The high scoring Super bowl had a lot of big hits, including one that sent a star player to the locker room with a head injury.
Those kinds of injuries have gotten the attention of a Maryland lawmaker who is introducing a bill to ban tackle football for kids who are not playing in high school yet.
Democrat Delegate Terri Hill from District 12, who is a doctor, said young athletes shouldn’t be taking on that type of head trauma while they are still learning about their body and may not know how to report what could be a life changing problem.
"How do you know if their sleeping in because they had an exhausting week and a hard game or if their sleeping in because they have early signs of a concussive injury," said Hill.
It’s an age that the Director of Sports Neurology for LifeBridge Dr. Kevin Crutchfield, said shouldn’t be liftin weights, which is needed for players to absorb big hits.
"If you can't lift weights to prepare your body to take the impact of the sport why have the impact,” said Crutchfield.
“The other issue is the discrepancy in weight some of them have hit puberty putting on muscle mass big bones, others have not. They’re at a discreet physical disadvantage to have that type of impact at that age."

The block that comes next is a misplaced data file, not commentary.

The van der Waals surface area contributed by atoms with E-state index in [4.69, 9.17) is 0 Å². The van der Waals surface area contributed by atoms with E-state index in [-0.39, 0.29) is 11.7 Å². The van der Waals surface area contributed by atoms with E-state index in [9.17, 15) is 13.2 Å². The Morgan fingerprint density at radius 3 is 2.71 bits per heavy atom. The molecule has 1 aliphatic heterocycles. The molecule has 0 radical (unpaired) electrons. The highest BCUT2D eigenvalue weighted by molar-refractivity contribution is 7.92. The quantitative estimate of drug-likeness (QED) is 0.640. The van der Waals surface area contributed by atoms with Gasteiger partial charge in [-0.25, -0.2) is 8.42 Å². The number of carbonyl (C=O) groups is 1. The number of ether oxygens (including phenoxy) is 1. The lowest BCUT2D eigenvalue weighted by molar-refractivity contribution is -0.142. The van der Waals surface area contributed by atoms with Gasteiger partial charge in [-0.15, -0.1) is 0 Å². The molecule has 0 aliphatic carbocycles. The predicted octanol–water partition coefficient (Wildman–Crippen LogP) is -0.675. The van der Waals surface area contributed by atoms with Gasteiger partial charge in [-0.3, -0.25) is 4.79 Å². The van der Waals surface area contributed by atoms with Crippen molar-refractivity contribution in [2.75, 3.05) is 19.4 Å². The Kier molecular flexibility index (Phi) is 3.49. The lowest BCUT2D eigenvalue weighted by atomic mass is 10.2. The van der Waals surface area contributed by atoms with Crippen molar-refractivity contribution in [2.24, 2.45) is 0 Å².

Some parents say if kids don't learn how to tackle early there's a higher risk for players laying the vicious and illegal hits.
"The concept of the game is movement is finding open space and creating opportunities,” said Crutchfield. “When you’re so focused on kids hitting each other you’re not teaching the fundamentals of the game. If they learn those fundamentals earlier they wouldn't be colliding so much because they would be opening up the game and open space.”
Bruce Laird played the sport from his first practice at age 12 to 36 when he retired from the NFL.
As a strong safety for the Baltimore colts for 13 years, he knows how to tackle.
"Tackling is your heads up your going this way with your arms, you tackle with your head and shoulders,” said Laird. “You don't go in spearing people or leading with your head. You don't put your head down like this and tackle someone."
He geared his kids to other sports like lacrosse, soccer and baseball, not letting them play until they turned 12.
He didn't want his kids to take the big hits that are making him nervous about his own future and so many of his teammates that suffer from progressive brain diseases like Chronic Traumatic Encephalopathy.
"It's devastating CTE is so devastating to family loved ones and everybody involved to each of these athletes,” said Laird. “Dozens have committed suicide and when their brains are given back to science their loaded with CTEz."
The bill would also include checking in lacrosse and hockey and heading in soccer.
Hill said she plans to submit the bill sometime next week.